Sonny's Corner: The Impact of Dogs on Omaha’s Turner Park


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Sonny Foster"Sonny's Corner" is a regular column in Prairie Fire, featuring commentary on civil rights and justice issues. Our friend and Omaha colleague, Joseph P. "Sonny" Foster, died suddenly at age 54 in August 2005. He left an uncompleted agenda, as did many of our civil rights and justice mentors and heroes. We shall attempt to move forward on that unfinished agenda through this column.

By Robert Klein Engler

“A stench rising from downtown streets in San Diego is drumming up a controversy…Reviews speak of … the large number of dogs that reside in that particular building. ‘The streets reek all the time of dog urine and excrement,’ says Laura H. Still.”

If Laura lived near Turner Park in Omaha, Nebraska, would she have the same complaint? And if she did have a complaint, who would listen to her? To raise the issue of dogs as a source of urban pollution is to buck the trend that sees a dog as man’s best friend. Laura and others have an uphill struggle to have limits placed on dogs in the urban environment.

Nevertheless, consider that when someone moves to Midtown Crossing in Omaha, Nebraska they expect peace, quiet and a healthy environment. Instead, it may seem they are living in a dog kennel.

A resident near Turner Park can be surrounded by dogs that bark all day while their masters are gone to work, then bark at night when they return. They may live above an open-air dog toilet, where renters let their dogs use the patio instead of walking them. They may have to step around dog urine and dog hair in an elevator and puddles of fresh dog urine outside a building’s front door every morning and evening.

Dogs are now allowed at some Midtown Crossing restaurants, too. Some restaurants boast a dog friendly patio. Regrettably, the dog friendly patios are just a few feet away from where dogs urinate and defecate.

Dog Feces and the Environment

There are more than 83 million dogs in the United States. That’s about the population of Germany living as dogs amongst us. The Food and Drug Administration estimates that a single dog excretes .75 pounds of solid waste per day. The average dog will deposit approximately fifteen thousand pounds of poop in its lifetime. By weight, that’s about four Toyota Corollas worth of dog feces.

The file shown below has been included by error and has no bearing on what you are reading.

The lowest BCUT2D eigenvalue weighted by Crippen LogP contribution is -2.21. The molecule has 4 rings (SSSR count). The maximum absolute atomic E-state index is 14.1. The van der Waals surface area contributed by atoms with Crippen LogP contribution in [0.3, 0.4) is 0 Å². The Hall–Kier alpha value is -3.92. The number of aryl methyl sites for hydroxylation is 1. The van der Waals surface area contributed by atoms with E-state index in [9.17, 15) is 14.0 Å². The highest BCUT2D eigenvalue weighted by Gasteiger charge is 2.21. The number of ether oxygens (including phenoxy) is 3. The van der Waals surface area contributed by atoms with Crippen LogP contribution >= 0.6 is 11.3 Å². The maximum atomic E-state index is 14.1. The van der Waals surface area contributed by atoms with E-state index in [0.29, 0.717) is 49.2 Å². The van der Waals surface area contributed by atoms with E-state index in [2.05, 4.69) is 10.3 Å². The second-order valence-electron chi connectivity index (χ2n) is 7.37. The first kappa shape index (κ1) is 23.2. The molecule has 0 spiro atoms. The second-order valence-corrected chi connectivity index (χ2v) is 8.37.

At Midtown Crossing, that .75 pounds of dog poop per day, equates to about sixteen thousand pounds of dog poop per years deposited at the Turner Park. The carbon paw print of dogs is enormous.

When it comes to dogs, environmentalist seem to have a double standard. They worry about the damage to the environment caused by SUVs but give little regards to damage caused by dogs. Robert and Brenda Vale, two researchers from Victoria University in New Zealand, have released a study claiming dogs have a larger carbon footprint than gas-guzzling SUVs.

The Vale couple compared the average dog against a 4.6-liter V8-powered Toyota Land Cruiser and discovered that the SUV makes a 50 percent less carbon footprint than a dog.

“We’re not saying that we think SUVs are a good idea,” said Robert, “but we do find it interesting how they have been vilified for their damage to the environment while pets have been completely ignored.”

Why would damage to the environment by dogs be ignored when it is known that dog feces is an environmental pollutant? In 1991 dog feces was labeled a nonpoint source pollutant by the Environmental Protection Agency, placing it in the same category as herbicides and insecticides; oil, grease, and toxic chemicals; and acid drainage from abandoned mines.

Uncollected dog feces regularly pollutes air and water sources. “A University of Colorado study found that the air in Detroit and Cleveland contains high amounts of bacteria from dog feces.”

Besides bacteria in the air, “In Gabon, a team from the French Institute of Research and Development (IRD) has detected the presence of the anti-Ebola antibody in dogs exposed to the virus. This species could thus constitute a new contaminating vector for man.” The number of Ebola cases in the US are so far few. If the disease spreads, it can also be spread by dogs, especially larger numbers of dogs in a confined environment like Turner Park.

Many dog owners believe they are being environmentally conscious if they pick up after their pets, wrap the feces in a plastic bag, and place the bag in the garbage. What they do not know is that this package of feces may end up in a landfill where it can pollute the environment for years.

Our current plastic grocery bags are made of LDPE low plastic. “If exposed to ultraviolet light, these bags have been estimated to break down in as little as five hundred years with a conservative average time of one thousand years. If there is no exposure to a light source, say at the bottom of a landfill, the plastic may remain intact indefinitely.” Some plastic wrapped dog feces from Midtown Crossing may outlast our civilization.

Dog Urine and the Environment

Dog urine isn’t any more environmentally friendly, either. The amount a dog urinates varies depending on the size and age of the dog, the content of its food, and the breed. According to Dr. Kristy Conn, “The average healthy dog will produce approximately ten to twenty milliliters of urine for each pound of body weight per day.”